Doctor of Ministry

Year Approved


First Advisor

Senapatiratne, Tim


Throughout churches in the Reformed tradition, there is a growing interest in renewing Eucharistic practices. This growing interest has led to a series of discussions among Reformed clergy regarding the role of pastors in the Eucharistic context. According to some church leaders, many Reformed pastors have a faulty sacramentality that stems from a misunderstanding of John Calvin’s pastoral vision. Instead of compelling faith in action through the Eucharist, where communicants share the grace they receive, this sacramentality leads them to be passive recipients that keep Eucharistic grace within the church. Unlike other research, which addresses the aforementioned issue by only clarifying Calvin’s pastoral vision, this project makes use of the vision and sacramentality of Ulrich Zwingli. Through a review of literature and interviews, this project shows that the Reformed tradition’s dominant Calvinistic template of pastoral ministry does not promote the sharing of eucharistic grace. Therefore, in addressing the pastoral sacramental issue of this project, the research presents the formulation and implementation of a Zwinglian pastoral template. In Zwingli’s pastoral vision, Eucharistic grace is not restricted to the Church, and the aim of pastoral ministry is enabling parishioners to put faith into action. In presenting a Zwinglian template called the “Healing Shepherd,” this project does not discard the Calvinistic template. Rather, this project seeks to bring balance between the pastoral visions of Zwingli and Calvin by presenting one template as incomplete without and complementing the other. The end result of both templates working together is a “New Reformed pastor,” who compels communicants to be agents of healing by sharing Eucharistic grace with the world. The result is a “Healing Shepherd” who fosters faith in action through the Lord’s Table.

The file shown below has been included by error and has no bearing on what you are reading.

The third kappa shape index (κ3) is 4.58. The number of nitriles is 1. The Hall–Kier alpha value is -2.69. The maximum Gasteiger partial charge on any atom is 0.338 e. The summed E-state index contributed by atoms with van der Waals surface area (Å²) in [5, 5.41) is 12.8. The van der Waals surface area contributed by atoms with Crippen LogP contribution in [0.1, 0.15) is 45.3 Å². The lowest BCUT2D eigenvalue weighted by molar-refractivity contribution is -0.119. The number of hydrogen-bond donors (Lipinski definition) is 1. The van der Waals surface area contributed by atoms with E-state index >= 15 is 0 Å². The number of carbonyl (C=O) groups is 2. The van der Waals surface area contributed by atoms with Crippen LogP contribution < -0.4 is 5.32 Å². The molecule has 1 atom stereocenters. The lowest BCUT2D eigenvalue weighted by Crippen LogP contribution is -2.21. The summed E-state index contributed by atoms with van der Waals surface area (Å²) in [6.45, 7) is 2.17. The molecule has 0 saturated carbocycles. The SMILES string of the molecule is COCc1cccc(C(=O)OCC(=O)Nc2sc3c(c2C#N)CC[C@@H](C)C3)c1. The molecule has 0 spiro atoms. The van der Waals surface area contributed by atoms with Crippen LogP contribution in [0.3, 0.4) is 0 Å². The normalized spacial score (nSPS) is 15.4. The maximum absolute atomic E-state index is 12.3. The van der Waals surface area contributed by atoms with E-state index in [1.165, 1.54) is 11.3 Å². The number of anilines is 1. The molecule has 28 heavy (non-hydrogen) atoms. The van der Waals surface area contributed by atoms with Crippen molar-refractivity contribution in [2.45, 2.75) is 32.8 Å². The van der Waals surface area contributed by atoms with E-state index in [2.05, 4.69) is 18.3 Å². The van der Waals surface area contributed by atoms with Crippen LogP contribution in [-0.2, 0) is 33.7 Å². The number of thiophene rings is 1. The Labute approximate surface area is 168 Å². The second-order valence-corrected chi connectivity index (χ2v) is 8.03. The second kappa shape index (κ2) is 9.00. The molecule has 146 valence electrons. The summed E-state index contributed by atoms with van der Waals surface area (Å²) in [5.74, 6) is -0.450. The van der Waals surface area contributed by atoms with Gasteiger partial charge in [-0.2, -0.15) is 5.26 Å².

Degree Name

Doctor of Ministry

Document Type

Doctoral thesis